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Requirements for osseointegration
Typically, this just requires a physically and mentally healthy person without diabetes or a circulatory system disease. Patients who undergo this surgery must stop smoking for 3 months prior to the surgery and will be disallowed to smoke immediately after the treatment as well.
Osseointegration was originally defined as a direct structural and functional connection between ordered living bone and the surface of a load-carrying implant.What is the best implant type allowing osseointegration? ›
Rough implant surfaces are believed to deliver better osseointegration compared with smooth surfaces however, results from different studies vary.How is osseointegration achieved? ›
The processes of osseointegration involve an initial interlocking between alveolar bone and the implant body, and later, biological fixation through continuous bone apposition and remodeling toward the implant.How do you test for implant stability? ›
There are several methods to measure primary implant stability. The most commonly used are RFA (Resonance Frequency Analysis), tactile feeling, torque test, and percussion test.What factors affect successful osseointegration? ›
Osseointegration mainly depends on the quality and quantity of the available bone. Various factors influence the process of osseointegration which include biocompatibility of the implant material, surface topography of the implant, the surgical protocol followed and on the loading of the implants.What is the structure that acts like the bones and makes up the support system of the sponge? ›
As we've seen, most sponges are supported by small bone-like spicules (usually tiny pointed structures made of calcium carbonate or silica) in the mesohyl. Spicules provide support for the body of the sponge, and may also deter predation.How is the structure of bone related to its function? ›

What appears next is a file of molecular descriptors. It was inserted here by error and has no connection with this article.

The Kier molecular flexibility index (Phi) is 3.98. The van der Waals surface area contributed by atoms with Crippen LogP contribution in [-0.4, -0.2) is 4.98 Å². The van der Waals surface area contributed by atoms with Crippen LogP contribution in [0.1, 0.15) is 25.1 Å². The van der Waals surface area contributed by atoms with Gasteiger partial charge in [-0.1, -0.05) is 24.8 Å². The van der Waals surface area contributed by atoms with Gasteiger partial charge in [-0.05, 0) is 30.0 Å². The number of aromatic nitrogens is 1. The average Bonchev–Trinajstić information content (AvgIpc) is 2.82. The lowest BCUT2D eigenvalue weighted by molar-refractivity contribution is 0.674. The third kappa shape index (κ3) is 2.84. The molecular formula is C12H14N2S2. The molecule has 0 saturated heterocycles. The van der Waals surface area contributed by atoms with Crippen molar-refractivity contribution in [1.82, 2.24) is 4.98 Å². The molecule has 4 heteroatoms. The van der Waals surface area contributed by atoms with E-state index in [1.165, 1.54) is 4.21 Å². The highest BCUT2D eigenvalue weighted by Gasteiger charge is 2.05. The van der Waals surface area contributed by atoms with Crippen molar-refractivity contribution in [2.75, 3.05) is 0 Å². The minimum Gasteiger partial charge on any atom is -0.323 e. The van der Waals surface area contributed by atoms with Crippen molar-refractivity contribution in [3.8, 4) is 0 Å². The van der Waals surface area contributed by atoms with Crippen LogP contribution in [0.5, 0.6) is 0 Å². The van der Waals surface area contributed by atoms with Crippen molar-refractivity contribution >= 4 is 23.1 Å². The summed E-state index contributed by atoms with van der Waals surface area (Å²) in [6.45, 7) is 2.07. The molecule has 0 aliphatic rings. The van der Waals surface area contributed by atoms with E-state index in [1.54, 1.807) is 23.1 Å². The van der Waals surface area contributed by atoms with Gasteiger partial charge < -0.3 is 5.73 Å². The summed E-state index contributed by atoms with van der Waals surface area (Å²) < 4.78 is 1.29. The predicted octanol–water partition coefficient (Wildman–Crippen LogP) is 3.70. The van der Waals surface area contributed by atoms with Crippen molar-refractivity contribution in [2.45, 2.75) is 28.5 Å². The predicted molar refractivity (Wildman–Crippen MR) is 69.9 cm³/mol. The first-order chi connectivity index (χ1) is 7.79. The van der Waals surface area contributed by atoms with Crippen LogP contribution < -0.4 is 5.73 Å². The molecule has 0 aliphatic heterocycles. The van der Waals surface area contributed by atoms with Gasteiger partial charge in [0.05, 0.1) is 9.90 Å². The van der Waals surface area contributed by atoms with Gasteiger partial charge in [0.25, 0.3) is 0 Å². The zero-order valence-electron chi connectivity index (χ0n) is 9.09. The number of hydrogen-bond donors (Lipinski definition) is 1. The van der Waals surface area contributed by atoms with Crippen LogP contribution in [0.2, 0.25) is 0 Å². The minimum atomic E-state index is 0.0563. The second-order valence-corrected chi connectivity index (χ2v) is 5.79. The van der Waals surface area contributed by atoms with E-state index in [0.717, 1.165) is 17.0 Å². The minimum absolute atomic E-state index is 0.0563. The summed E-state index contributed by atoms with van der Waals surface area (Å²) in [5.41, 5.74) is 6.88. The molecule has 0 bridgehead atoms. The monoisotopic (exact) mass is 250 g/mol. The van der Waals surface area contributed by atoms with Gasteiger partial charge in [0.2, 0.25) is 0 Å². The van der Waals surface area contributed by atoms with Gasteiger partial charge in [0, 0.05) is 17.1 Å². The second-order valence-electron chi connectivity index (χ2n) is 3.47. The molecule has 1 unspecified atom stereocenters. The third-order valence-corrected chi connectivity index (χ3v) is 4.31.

The bone's hard crystal matrix of bone tissue gives it its rigid structure. The other 35 percent of bone is organic material, most of which is the fibrous protein, collagen. The collagen fibers are networked throughout bone tissue and provide it with flexibility and strength.What is the functional relationship of bone matrix and the storage of essential minerals? ›
For one, the bone matrix acts as a reservoir for several minerals important to the functioning of the body, especially calcium and phosphorus. These minerals, incorporated into bone tissue, can be released back into the bloodstream to maintain levels needed to support physiological processes.What is the best primary stability for implant? ›
Other studies found an increase in failure rates when implants installed with insertion torques ≤ 25 N.cm [19,20]. FRA indicated low primary stability when ISQ values are ≤ 45. Favorable implant stability is considered when ISQ values ≥65 .
Submuscular Implant Placement. By placing your implant under the chest muscle, Dr. Armijo can significantly lower your risk of capsular contracture. If you choose completely submuscular placement, you'll only face a 4 to 8% lifetime risk of capsular contracture.What is the best bone quality for implants? ›